The Children of Stron – Part 65

Table of Contents (spoilers)

read part 64

The Lady Hart received her guests in her sitting room. The space was pleasantly appointed with comfortable furniture arranged in a lounge around a wide, low table, near a large fireplace. Set away from this was a music corner, with a lute in a stand and a small harp. The walls were decorated with tapestries, mostly of religious themes. Three, large, glass-paned windows afforded a lovely view of the hills to the south. Two of the windows were presently open to allow in a pleasant spring breeze that bore with it the soothing sound of its passing through the nearby trees.

Father Percy and the squad were shown to the sitting room by Pinewhispers’ butler. When he opened the double doors from the foyer, he announced in a loud, clear voice:

“Lady Hart and Miss Rebecca, I present to you Miss Otilla of the Holy Fire and her men, Bartholomew, Theodas, and Nikolas, graduates of the Brothers of the Holy Stone school in Pekot. And our own Father Percy, come from Spitzer fort to fetch them.”

Father Percy gave the butler a deep scowl as he stumbled past him to collapse into a settee near an open window, sliding it across the floor with a loud scrape as his weight crashed down into it.

Ignoring her priest, the Lady Hart stood up to greet her guests, along with her daughter at her side. The lady was a tall, handsome woman in middle-age, dressed in a conservative black gown. Her daughter, the young lady Rebecca Hart, was about seventeen and fetchingly attired in a light-blue gown that, while perfectly chaste in its cut, was fitted in such a way as to give ample suggestion of her physical charms as she filled it out.

“Otilla. Bartholomew. Theodas. Nikolas. How very lovely it is to finally meet you!” Lady Hart beamed at them as her daughter quivered beside her in a show of frightened excitement at the sight of both Otilla of the Holy Fire and her Scythan battle monk.

Peep and the lads all bowed to them both. Behind them, the butler shut the doors and took up station nearby.

“Please have a seat,” Lady Hart said, gesturing to the table. “May I offer you something to drink? I recommend our thistleberry wine. I have it cut with pure spring water from our garden here, and infused with fresh mint and other herbs. It is quite refreshing on a hot day such as this.”

“Thank you, my lady. That would be wonderful,” Choke said as he, Knuckle, and Pinch moved to sit down.

They had, of course, given over all their shoulder-mounted weapons to be kept in the stables, such as Knuckle’s greatsword and Pinch and Peep’s bowcases and quivers, but they still had their sidearms. Choke got himself tangled up with his longsword as he tried to move between a sofa and the table to take his seat. He almost fell down getting himself free, and Knuckle had to steady him.

“I… I’m sorry, my lady,” Choke stammered.

Lady Hart smiled pleasantly and gestured for him to sit. She then noticed that Peep had yet to make a move.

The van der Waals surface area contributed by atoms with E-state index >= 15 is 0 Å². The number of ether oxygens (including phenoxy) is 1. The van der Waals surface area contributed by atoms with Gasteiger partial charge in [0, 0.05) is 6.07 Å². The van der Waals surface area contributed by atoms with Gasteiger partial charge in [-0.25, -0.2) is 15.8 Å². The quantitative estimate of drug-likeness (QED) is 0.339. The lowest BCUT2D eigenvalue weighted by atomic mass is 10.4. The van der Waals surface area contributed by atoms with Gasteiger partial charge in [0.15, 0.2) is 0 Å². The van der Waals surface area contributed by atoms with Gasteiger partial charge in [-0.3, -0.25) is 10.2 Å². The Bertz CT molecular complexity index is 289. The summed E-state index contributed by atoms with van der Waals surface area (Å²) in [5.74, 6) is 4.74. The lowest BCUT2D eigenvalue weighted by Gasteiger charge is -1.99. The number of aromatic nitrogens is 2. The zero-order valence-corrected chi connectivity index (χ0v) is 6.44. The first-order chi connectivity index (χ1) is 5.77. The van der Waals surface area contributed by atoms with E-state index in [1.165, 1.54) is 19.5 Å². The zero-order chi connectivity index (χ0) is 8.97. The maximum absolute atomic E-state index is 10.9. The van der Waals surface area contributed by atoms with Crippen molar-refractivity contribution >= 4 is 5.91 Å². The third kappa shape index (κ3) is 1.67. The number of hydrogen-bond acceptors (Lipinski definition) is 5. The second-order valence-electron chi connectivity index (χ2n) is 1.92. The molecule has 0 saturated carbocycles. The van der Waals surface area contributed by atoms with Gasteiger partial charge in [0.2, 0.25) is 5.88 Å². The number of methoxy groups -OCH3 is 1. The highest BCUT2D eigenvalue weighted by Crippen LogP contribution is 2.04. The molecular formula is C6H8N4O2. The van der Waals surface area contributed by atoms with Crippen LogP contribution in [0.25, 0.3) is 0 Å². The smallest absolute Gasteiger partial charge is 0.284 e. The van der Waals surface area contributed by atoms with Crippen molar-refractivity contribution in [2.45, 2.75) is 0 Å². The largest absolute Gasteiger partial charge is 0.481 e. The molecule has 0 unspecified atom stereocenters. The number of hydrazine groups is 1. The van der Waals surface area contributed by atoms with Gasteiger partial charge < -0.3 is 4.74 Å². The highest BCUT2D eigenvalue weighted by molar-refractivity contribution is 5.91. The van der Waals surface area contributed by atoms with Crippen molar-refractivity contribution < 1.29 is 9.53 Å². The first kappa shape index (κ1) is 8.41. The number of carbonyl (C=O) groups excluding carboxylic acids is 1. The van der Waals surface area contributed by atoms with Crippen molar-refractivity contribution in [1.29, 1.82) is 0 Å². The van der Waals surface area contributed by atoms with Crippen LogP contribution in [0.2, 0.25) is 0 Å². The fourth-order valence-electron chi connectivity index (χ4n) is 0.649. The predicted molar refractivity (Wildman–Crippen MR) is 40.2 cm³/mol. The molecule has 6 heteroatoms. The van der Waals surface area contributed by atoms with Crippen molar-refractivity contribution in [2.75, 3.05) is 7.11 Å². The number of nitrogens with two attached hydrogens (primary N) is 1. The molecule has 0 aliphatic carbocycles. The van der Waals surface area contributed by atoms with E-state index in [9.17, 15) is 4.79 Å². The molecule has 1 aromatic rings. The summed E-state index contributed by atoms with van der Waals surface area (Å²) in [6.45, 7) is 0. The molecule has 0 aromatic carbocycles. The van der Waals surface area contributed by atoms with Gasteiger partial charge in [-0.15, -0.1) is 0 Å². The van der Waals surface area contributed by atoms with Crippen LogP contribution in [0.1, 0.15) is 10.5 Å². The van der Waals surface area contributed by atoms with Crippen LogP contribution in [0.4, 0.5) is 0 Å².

Peep was standing just as she had been when she straightened up from her bow, with her hands tightly gripping her breeches at her sides. Her eyes were wide and she had a frozen expression like a person in the sudden throes of gastronomic distress heralding an imminent colon evacuation.

“Miss Otilla?” Lady Hart said, looking amused. “Are you quite alright?”

“Huh?” Peep said, blinking rapidly.

“Would you care to take a seat, Miss Otilla?” Lady Hard said patiently, gesturing to the finest easy chair with the best view out the windows.

“Thank ye,” Peep bowed her head as she scampered to sit.

Lady Hart turned to her maid, who was hovering behind them:

“The thistleberry wine for all, please, Sarah. And the cakes. Thank you.”

With the guests becoming situated, it seemed Father Percy had recovered enough to reclaim a semblance of his earlier manner and sense of self.

“Lady Hart,” he harumphed from his settee off to the side, “it is my shame to report to you that I failed in my mission today, as you can see.”

The Lady Hart smiled into a middle distance with private amusement before turning to Father Percy.

“I am sure I do not know what you mean, Father Percy. What mission might that be?”

“To make sure that these agents of Stron are brought before you in appropriate attire, of course! So as to not sully the respectability of your home, my lady!”

“Well, seeing as that was entirely an undertaking of your own initiative, I hardly think you need call it a mission. In fact, you needn’t have bothered, Father. They all seem perfectly acceptable to me,” Lady Hart said mildly, looking away from her priest to give Peep a little conspiratorial wink.

“Perfectly acceptable? Lady Hart, Otilla of the Holy Flame sits before you, in your husband’s own chair, dressed as a bandit! Pardon me, my lady, but that is in no way acceptable!”

“Oh, stop being such a fuddy-duddy, Father. How would you have her dressed? She was, after all, until very recently, a bandit, was she not? No offence intended, of course, Miss Otilla. But that is correct, is it not?”

“Huh?” Peep said, wrenching her gaze away from whatever phantasms had been occupying her.

“You were, until very recently, a bandit yourself, Miss Otilla. Were you not?” Lady Hart asked her.

“Oh. Uhhh… no?” Peep said warily, glancing Choke’s way as she did.

“Oh, come now, Miss Otilla, you needn’t play the innocent with me. I understand that you were a captive of this Stag Orcstabber and his cohort. But, previous to this, you were tied up with Tom Rackham, were you not?”

“Uhh… yeah. But that was, uhhh… ye know, not, ahhh, not a real kinda thing, ye know?” Peep said.

“No. I have no idea of what you are babbling on about, child,” Lady Hart said, amused, as she looked intently at Peep, analyzing her again; this time in terms of her mental state. It took a few seconds, but she soon figured it out.

“So, about your attire, Miss Otilla,” Lady Hart said.

“Yeah? What?”

“The wolfhead cloak. That was Orcstabber’s, was it not?”